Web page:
According to this way of thinking, the worst possible calamity is that sentient life suffers without significant compensating enjoyment, while the second worst is that it ceases altogether to be. This need not show a species bias, for it is the sum total of happiness or preference satisfaction that matters, and any beings with strong preferences or capacities for happiness will do as well as any others. Dogs and cows will do as well as humans so long as utility that is, happiness or benefit is maximised.

Many people will feel that this is wrong because human life is special for the sort of reasons we have been discussing. When we wonder about extraterrestrial intelligence, we are usually not just thinking of mere cleverness or IQ levels, but also a capacity to understand say science and art and to have relationships that are emotionally sensitive and rich. But the discovery of intelligent life elsewhere in the universe may be more significant still.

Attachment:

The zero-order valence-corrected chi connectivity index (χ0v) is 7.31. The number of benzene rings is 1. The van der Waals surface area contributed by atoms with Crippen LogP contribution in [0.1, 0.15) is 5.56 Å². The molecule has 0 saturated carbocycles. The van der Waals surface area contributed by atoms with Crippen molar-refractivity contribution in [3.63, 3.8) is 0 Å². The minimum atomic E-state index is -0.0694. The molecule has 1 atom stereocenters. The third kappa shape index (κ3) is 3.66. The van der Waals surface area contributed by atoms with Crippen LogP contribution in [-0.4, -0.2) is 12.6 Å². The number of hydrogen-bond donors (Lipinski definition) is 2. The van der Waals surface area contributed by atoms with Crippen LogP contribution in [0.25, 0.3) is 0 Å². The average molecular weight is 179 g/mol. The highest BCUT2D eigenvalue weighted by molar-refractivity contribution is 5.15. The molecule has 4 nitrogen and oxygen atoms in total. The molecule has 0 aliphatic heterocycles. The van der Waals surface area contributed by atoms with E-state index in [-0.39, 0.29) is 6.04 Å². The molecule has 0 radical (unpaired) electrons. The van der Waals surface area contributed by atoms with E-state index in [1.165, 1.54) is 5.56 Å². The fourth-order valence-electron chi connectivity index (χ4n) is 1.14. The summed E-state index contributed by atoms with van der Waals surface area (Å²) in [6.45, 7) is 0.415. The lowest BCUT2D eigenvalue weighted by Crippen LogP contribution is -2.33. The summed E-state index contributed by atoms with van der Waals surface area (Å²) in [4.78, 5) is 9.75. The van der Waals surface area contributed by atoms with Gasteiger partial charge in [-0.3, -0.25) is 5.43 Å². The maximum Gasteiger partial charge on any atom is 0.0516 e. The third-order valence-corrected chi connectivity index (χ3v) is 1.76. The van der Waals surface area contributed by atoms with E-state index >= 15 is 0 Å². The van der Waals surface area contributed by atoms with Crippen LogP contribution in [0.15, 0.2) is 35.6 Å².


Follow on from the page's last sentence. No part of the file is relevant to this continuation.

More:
The birth of a new human being is often regarded as a more profound joy, and the death of a human being a deeper loss, than that of any other known being. This could make us wonder whether something unprecedented and remarkable happened in the world when humans came into existence. Earlier I strove to separate value in general terms from moral value. But now I plan to bring them together. For it may be claimed that what makes human life the most marvellous creation of all is that we can care morally for other humans more than for anything else.

Supposing it were true that human creatures can be more deeply wronged than other creatures, it would arguably render a world with human beings far richer than a world without them. He would express his sorrow, offer some judicious remarks on the damage to trade and reflect on the precariousness of human existence, before turning back to his own affairs. When you think about the worst that could happen, you should resist this temptation to make yourself the centre of the world.